"In person attendance we've seen be very robust," Mitra said of the programming she has overseen.

She is also mindful of wanting to have intergenerational programs that draw younger and older LGBTQ attendees together. Another aim is to ensure people of color know preserving and celebrating their culture and history are part of the Hormel Center's mission. Last month, for instance, Mitra co-hosted an event that featured drag performers from the now defunct Mission district nightclub Esta Noche.

"I want to make sure these stories are not lost," said Mitra.

One aspect of her job is talking to people about why their private collections are worthy of being preserved and becoming part of an archive, whether at the Hormel Center or another institution. Of particular interest to the library's LGBTQ archive are people's diaries, photos, letters and even flyers for LGBTQ clubs, especially those materials that relate to communities of color and the transgender community.

"They don't think their things are worthy," Mitra said of the response she most often hears from people.

She is also intentional in how she addresses the subject with individuals, not wanting it to appear she is only doing so in order to bolster the Hormel Center's holdings. Mitra told the B.A.R. it matters less to her where someone's archival materials end up and more that they know how to protect their personal items.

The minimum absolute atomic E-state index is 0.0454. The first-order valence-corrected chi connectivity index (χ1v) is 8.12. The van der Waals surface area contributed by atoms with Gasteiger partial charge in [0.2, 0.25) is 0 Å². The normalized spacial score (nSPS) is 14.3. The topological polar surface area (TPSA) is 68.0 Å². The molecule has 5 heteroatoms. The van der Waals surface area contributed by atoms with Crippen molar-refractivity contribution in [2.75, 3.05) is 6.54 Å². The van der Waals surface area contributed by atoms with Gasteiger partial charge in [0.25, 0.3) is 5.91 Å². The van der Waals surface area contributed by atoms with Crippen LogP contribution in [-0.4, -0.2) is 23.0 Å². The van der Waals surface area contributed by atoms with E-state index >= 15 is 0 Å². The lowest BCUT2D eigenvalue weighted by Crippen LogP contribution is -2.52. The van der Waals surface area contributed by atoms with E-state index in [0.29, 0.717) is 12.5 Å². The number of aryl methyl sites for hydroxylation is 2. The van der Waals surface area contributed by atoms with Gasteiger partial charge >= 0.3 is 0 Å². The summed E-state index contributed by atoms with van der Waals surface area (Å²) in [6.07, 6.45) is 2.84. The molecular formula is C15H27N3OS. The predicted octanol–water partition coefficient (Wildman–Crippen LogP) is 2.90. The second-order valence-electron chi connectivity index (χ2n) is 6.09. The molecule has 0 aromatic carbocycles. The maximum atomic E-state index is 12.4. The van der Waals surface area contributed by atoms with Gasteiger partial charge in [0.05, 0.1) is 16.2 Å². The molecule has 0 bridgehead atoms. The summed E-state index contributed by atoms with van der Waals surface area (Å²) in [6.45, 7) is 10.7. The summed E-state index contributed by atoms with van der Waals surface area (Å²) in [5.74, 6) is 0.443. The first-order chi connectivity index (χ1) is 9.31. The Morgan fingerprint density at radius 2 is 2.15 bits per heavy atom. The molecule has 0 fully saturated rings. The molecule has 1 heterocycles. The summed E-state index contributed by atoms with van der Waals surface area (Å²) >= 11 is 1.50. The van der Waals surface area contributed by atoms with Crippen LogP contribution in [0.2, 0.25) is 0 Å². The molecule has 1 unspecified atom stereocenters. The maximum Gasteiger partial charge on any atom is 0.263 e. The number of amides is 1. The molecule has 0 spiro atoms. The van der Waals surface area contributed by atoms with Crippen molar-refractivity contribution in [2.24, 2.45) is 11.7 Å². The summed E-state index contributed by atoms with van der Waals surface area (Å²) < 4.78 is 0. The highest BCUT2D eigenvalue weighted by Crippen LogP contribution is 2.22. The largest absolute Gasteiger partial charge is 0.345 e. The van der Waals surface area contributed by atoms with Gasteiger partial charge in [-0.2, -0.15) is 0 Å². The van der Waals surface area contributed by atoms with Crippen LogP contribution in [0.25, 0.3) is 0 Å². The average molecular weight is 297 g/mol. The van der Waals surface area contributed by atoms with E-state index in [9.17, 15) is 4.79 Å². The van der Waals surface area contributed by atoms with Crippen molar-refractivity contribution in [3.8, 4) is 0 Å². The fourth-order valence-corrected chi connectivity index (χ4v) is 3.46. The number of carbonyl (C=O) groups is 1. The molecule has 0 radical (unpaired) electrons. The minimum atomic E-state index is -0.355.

Thus, the Hormel Center will be co-hosting a workshop from 10:30 a.m. to 3 p.m. January 27 specifically for LGBTQ Black individuals who want to learn about archival preservation techniques. (Those interested in attending should RSVP online at as space is limited.)

The event is part of the library's Queer Black Community Archives Project, and attendees will receive an archival starter kit. It is timed to the library's annual Black History Month observance, which it kicks off each year around Martin Luther King Jr. Day in mid-January and runs through the end of February.

"Unfortunately, this is a community that has so often been told your community doesn't matter," said Mitra.

Throughout 2024 Mitra is planning to hold additional workshops for other groups in the LGBTQ community whose history has often been overlooked. The purpose isn't to bolster the Hormel Center's holdings, she stressed, but to assist and bring together community archivists.

"We want to offer basically a skill share. It is not so we can acquire items for us," said Mitra. "You get to decide if you want to hold on to that, that is your freaking right."

Next week's issue of the Bay Area Reporter will have a story about Texas Starr's digital collection of his work he has donated to the Hormel Center.